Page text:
Can Corneal Cross-Linking (CXL) still be performed a few months after LASIK, and are there benefits in doing so?
You might want to have a look at some of the answers to these previous questions to get more background information about corneal cross-linking and LASIK:
- Does corneal collagen cross linking with LASIK or ReLEx® SMILE® have benefits?
- Is corneal cross linking necessary to prevent my degree from returning after LASIK?
So first of all, it is unusual to perform corneal cross-linking some months after LASIK.
There are 2 situations I can think of where someone might want to have this done:
- The person has developed corneal ectasia. In this case, provided the cornea is thick enough, doing crosslinking with the full keratoconus treatment protocol can be helpful in stabilising the ectatic process.
- The person somehow decided after their LASIK treatment that they wanted to have the combined LASIK+crosslinking procedure (also called 'LASIK Xtra'), in the absence of any sign of ectasia. Note that in this situation, the crosslinking treatment is not the same as the 'keratoconus treatment protocol' mentioned above. Rather, when LASIK is combined with crosslinking in this way, the crosslinking treatment is a briefer, less intense version to prevent unwanted effects such as possible refractive shifts over time or possible corneal endothelial damage.
Now, it is possible to lift the LASIK flap any time after LASIK, even many years later, and do the crosslinking part of LASIK Xtra.
But it is worth pondering what the point is in going through all this. There is still uncertainty in how much 'LASIK Xtra' can help to prevent corneal ectasia, which is one reason why some people choose to have this added treatment. Some small studies seem to show better stability of spectacle power after LASIK with cross linking, compared with LASIK alone, for certain groups of people like hyperopes or high myopes.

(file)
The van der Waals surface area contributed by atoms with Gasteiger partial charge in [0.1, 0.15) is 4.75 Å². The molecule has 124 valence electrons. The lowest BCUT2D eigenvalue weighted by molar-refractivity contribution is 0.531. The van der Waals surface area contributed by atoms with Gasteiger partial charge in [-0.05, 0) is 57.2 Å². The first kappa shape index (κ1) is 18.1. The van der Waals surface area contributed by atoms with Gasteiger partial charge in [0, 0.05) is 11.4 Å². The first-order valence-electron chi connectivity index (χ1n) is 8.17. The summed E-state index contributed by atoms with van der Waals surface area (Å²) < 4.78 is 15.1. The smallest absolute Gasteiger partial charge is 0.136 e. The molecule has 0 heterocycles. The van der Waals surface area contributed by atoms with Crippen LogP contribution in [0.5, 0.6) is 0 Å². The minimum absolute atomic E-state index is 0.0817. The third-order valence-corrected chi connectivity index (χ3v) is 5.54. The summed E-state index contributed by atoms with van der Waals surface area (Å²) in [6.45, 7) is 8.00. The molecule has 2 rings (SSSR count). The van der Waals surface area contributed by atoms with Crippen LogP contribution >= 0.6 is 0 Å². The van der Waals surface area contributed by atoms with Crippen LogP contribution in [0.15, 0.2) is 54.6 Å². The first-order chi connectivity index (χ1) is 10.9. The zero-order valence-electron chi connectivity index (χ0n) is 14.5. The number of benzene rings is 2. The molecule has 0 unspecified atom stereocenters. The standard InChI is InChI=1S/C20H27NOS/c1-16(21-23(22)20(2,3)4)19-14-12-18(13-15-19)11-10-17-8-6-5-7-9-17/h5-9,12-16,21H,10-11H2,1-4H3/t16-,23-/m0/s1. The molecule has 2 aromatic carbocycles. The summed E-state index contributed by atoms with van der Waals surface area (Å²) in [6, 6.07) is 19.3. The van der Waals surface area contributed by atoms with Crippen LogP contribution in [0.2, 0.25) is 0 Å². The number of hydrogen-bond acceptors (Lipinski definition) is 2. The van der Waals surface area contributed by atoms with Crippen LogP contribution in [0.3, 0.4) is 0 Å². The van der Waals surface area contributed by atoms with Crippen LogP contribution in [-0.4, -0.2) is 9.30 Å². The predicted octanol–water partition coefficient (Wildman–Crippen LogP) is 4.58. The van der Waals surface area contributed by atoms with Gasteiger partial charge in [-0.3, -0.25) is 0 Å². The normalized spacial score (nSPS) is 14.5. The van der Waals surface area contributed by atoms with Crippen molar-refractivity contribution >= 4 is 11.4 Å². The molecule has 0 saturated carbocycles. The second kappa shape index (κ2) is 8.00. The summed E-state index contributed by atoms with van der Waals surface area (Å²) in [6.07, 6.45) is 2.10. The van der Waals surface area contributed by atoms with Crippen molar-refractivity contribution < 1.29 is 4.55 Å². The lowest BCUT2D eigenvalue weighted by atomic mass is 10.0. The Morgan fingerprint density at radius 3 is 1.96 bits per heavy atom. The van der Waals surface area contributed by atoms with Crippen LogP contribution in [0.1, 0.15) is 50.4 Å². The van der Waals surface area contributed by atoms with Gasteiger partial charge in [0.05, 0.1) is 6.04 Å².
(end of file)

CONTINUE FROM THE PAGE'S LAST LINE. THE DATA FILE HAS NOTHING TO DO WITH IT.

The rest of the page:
However, do bear in mind that regression, for which it is hoped crosslinking will help to mitigate, is firstly rare for most people who go for LASIK and even in higher risk groups such as those with high spectacle powers, there are multiple factors involved, some of which are not addressed with crosslinking.
To cut a long story short, think about what you want the cross-linking for. Do you have corneal ectasia? Or are you just worried about regression and want to do the crosslinking to reduce this risk?
I believe that in the first instance, with corneal ectasia, full corneal crosslinking treatment would be beneficial.
In the second instance, if it is just to reduce the risk of regression, then the risks versus benefits consideration become more uncertain. I think most people would be better off not disturbing their corneas and corneal flaps, especially if their vision was otherwise good with a good refractive result after LASIK. But do consult with a refractive specialist about your particular situation, because after a full history and examination, more information will be at hand to discuss your unique situation.
Dr Por Yong Ming
MBBS, FRCSEd, FRCS, MRCOphth, MMed
38 IRRAWADDY ROAD
#09 - 26/27/28/29 Singapore 329563
In short, the answer is yes.
Collagen cross-linking (CXL) activates collagen fibres in the cornea to cross-link and thereby strengthening the cornea. Laser vision correction aside, CXL is a treatment option for certain progressing cornea weaknesses like keratoconus, keratopathy or keratitis. In these conditions, the cornea is constantly changing in shape or structure resulting in vision deterioration. Potentially, it halts the rapid advancement of such degeneration.
Today, CXL is usually performed together with LASIK as a prophylactic treatment. The aim is to minimise the risk of corneal ectasia, a rare condition whereby the cornea loses its ability to maintain structural integrity thereafter.
One may opt to go for CXL only when there is clinical evidence of worsening in vision due to post-LASIK ectasia. However, by then, it serves to prevent further progression and stabilise the vision. The consequent improvement in vision is unknown.
Though to be fair to LASIK, post-surgical ectasia is rare. It is therefore important to screen for risk factors and understand the options available to you before LASIK. Whether CXL is optional or compulsory at the point of surgery, it is dependent on the eye profile.
Certainly, adding on CXL during LASIK gives the maximum benefit compared to it being carried out as a separate procedure some time after LASIK. In addition to refractive stability, from the investment point of view, you are saving time time to make another trip for a second procedure.
Dr David Chan
MBChB, MMed, FAMS, MRCS, FRCS
290 Orchard Road
#07-09 Singapore 238859
While it is possible to undergo CXL a few months after your LASIK procedure, the process will definitely be more troublesome as it will take longer. When not incorporated in your LASIK procedure, CXL will also cost much more.
Since there are no significant added benefits of a delayed CXL treatment, it will be best to incorporate it immediately after your LASIK procedure.
Dr Tony Ho
MBBS, FRCS, FRCOphth, FAMS
3 MT ELIZABETH
MOUNT ELIZABETH MEDICAL CENTRE
#03 - 08 Singapore 228510
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